Local Elementary Students Donate to Help Morocco

Morocco earthquake damage | Photo by Alexi Rosenfeld/Getty Images

An Arlington school collected donations from students to send to those affected by the 6.8 magnitude earthquake that left thousands in Morocco dead or injured last week.

The earthquake occurred around 11:11 p.m. local time on September 8. It struck about 50 miles southwest of Marrakech, a popular tourist destination with a population of roughly 920,000 people.

Over 2,900 people have died and roughly 5,500 have been injured, making it the deadliest Moroccan earthquake since 1960, when a 5.9 magnitude quake killed between 12,000 and 15,000 people, according to CBS News.

Effects from the quake could be felt across many parts of the country, as more than 380,000 people were affected in some way, according to ReliefWeb.

King Mohammed VI held an emergency response meeting on Thursday and said that the government could support the rebuilding of 50,000 homes by providing funds based on the amount of damage, according to AP news.

Many of those affected have already begun the process of finding new housing. 

Ait Brahim Ouali said she will remain in her hometown with the help provided by the government but is not confident the support will be enough to sustain her old lifestyle.

“We are afraid for the future. We just started the new school year, but the earthquake came and ruined everything,” she said, according to AP News. 

“We just want somewhere to hide from the rain.”

Ricardo Pires, a spokesperson for the United Nations Children’s Fund (UNICEF), said the organization is dedicated to helping more than 100,000 children impacted by the quake.

“Children get separated from their families. They might be displaced, on the move, and not knowing where to go to stay safe,” he said, per AP News. 

“This is always a major risk in humanitarian disasters or when earthquakes like this break, and it’s very hard to reach certain areas.”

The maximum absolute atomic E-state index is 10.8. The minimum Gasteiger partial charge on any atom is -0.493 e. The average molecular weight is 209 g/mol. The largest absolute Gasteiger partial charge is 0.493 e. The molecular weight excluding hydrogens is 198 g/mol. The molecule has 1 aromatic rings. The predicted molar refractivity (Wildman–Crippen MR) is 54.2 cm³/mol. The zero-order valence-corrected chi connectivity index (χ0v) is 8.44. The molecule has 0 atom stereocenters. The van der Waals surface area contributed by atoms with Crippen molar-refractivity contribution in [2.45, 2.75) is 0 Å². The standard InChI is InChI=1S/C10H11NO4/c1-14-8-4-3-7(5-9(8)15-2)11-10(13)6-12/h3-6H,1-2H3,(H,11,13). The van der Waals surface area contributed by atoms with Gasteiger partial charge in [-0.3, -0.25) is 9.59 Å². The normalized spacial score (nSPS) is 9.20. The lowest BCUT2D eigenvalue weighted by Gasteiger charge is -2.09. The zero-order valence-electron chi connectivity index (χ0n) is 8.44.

Closer to home in North Texas, an administrator from an Arlington school for 1st through 4th graders heard about the earthquake and decided to help as best she could.

“…[W]hen there’s something you can do, you need to do it,” Dr. Sarah Schecter, Head of the Lower School at The Oakridge School, told NBC 5 DFW.

Schecter got in contact with the parent of one of the school’s students, who is originally from Morocco and was planning on making a trip to the country. 

After that, she made an announcement at an assembly and explained the situation to her students.

“I told them about the earthquake and that maybe there’s something they can do to help, and if they have a dollar bill or two to contribute, that I’ll be collecting the very next day. I told them I wasn’t going to send a note home to their parents because I didn’t just want their parents giving them money, I wanted them to remember and take it to heart,” said Schecter, as reported by NBC 5.

Schecter said she was proud of her young students for taking the initiative since “A lot of their parents didn’t even know why they were giving me their ice cream money.”

In total, the students raised a little over $200, which Schecter used to buy resources such as batteries, flashlights, and medicine, according to NBC 5. 

“If we raise a bunch of children who are really smart but … they’re not good people, it’s going to be limited what they can do. But if they’re really smart and they’re really kind, it will be amazing what they can do to change the world,” said Schecter, per NBC 5.

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